No. 510 January Term, 1976, Appeal from the Judgment of Sentence imposed May 11, 1976 by the Court of Common Pleas, Trial Division-Criminal Section, of Philadelphia County at No. 1532 June Term, 1974
Abner H. Silver, Philadelphia, for appellant.
Edward G. Rendell, Dist. Atty., Steven H. Goldblatt, Deputy Dist. Atty., for Law, Robert B. Lawler, Chief, Appeals Div., Asst. Dist. Atty., for appellee.
Eagen, C. J., and O'Brien, Roberts, Pomeroy, Nix, Manderino and Larsen, JJ. Larsen, J., dissents.
Appellant, Herman Fuller, was arrested on May 3, 1974, in connection with the March 14, 1974, shooting death of Kenneth Bullard. Appellant was brought to trial before a judge and jury on January 22, 1975, charged with murder, conspiracy,
possessing instruments of crime, and firearms violations. Appellant was found guilty of murder in the first degree and conspiracy. Post-verdict motions were denied, and sentence of life imprisonment was imposed for the murder conviction and a concurrent one to two year prison term was imposed for the conspiracy conviction. This appeal from the homicide conviction followed. No appeal was taken from the judgment of sentence imposed on the conspiracy conviction.
In this appeal, appellant raises several allegations of trial error in support of his contention that a new trial is required. Because we agree that one of these issues has merit and mandates that appellant be retried, we need not now address the other issues raised.
The prosecution's evidence at trial established that at about 10:30 a. m., on March 14, 1974, appellant and another man rang the doorbell of the victim Bullard's apartment. The victim's mother, Victoria Bullard, went to the doorway of her and her son's second-floor apartment and spoke to appellant and his companion who were standing at the foot of the stairway leading to the second floor. They asked if Kenneth Bullard was at home and, because she had seen appellant several times before in her son's company, Victoria Bullard told her son that "friends" were there to see him. Appellant and his companion refused an invitation to come up to the apartment, and accordingly, Kenneth Bullard went down the stairway to meet them. Almost immediately after Kenneth Bullard descended the stairway, appellant and his companion shot Bullard in the back as he attempted to flee up the stairs. Bullard was struck by two bullets, one fired from appellant's gun, and one fired from the gun of appellant's companion. Appellant and his companion then fled the scene. Kenneth Bullard died less than one hour later from extensive internal bleeding caused by the gunshot wounds.
The defense presented evidence of an alibi at trial, contending that appellant was working at the time of the slaying, and further contending that Victoria Bullard's identification of appellant was erroneous.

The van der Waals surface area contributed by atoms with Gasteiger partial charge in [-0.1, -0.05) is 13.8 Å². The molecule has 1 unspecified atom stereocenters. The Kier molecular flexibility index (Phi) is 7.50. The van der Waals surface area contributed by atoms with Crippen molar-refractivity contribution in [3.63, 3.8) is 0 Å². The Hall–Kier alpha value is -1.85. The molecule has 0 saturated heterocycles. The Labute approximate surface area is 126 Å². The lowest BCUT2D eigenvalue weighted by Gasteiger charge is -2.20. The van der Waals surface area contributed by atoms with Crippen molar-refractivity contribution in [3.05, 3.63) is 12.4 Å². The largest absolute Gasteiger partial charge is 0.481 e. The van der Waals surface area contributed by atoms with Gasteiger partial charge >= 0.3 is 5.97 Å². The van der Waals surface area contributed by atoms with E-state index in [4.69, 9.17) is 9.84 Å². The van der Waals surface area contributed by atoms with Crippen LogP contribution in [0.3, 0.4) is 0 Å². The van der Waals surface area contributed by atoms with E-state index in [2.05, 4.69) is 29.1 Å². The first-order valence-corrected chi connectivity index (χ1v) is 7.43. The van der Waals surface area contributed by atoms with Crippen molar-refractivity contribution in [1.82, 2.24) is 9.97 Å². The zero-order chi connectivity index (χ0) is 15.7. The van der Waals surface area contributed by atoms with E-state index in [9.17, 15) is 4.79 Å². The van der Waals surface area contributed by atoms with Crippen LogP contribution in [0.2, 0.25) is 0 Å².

In order to bolster its proof that appellant was one of Kenneth Bullard's slayers, the prosecution called as a witness one Minnie Harley. Harley testified that she knew appellant; that she was walking home from a local barroom with appellant on March 16, 1974, two days after the Bullard homicide; and that appellant had a pistol in his possession on that date. Over defense objection, Harley also testified that appellant struck her with the pistol and threatened to shoot her with it. She also testified that when the police arrived at the street corner where appellant allegedly struck her with the pistol, appellant tossed the gun into a nearby vacant lot. The pistol was retrieved by police, however, and ballistics tests established that it had fired one of the bullets that killed Kenneth Bullard.
At the commencement of Harley's testimony for the prosecution's case in chief, appellant's trial counsel objected and the following transpired in the trial judge's chambers, out of the hearing of the jury.
"[ASS'T. DIST. ATTORNEY]: I think counsel is aware of what this witness will prove. This witness was with the defendant when he attempted to rape her. She will not mention that. He hit her with a gun and threatened her with that gun. The police came. That gun was recovered. That gun was the murder weapon, one of the two murder weapons.
[DEFENSE COUNSEL]: Now, my objection would be to any mention of her being struck by the defendant with that gun. I think it interjects a separate and unconnected and unrelated criminal offense. . . ."
"I think that there is no question that this woman can take the stand and testify that she saw a gun and perhaps even identify the gun. But any mention of what this man did with that gun on that occasion, I would feel is objectionable and just too prejudicial in a homicide case."
Appellant's trial counsel again objected, but was overruled, and the witness was then permitted to testify as outlined above.
Appellant now argues, as he did in post-verdict motions, that it was reversible error for the trial court to permit the prosecution to introduce such evidence of independent criminal activity allegedly engaged in by appellant. The prosecution counters that the testimony regarding appellant's assault and battery of the witness two days after the Bullard slaying ...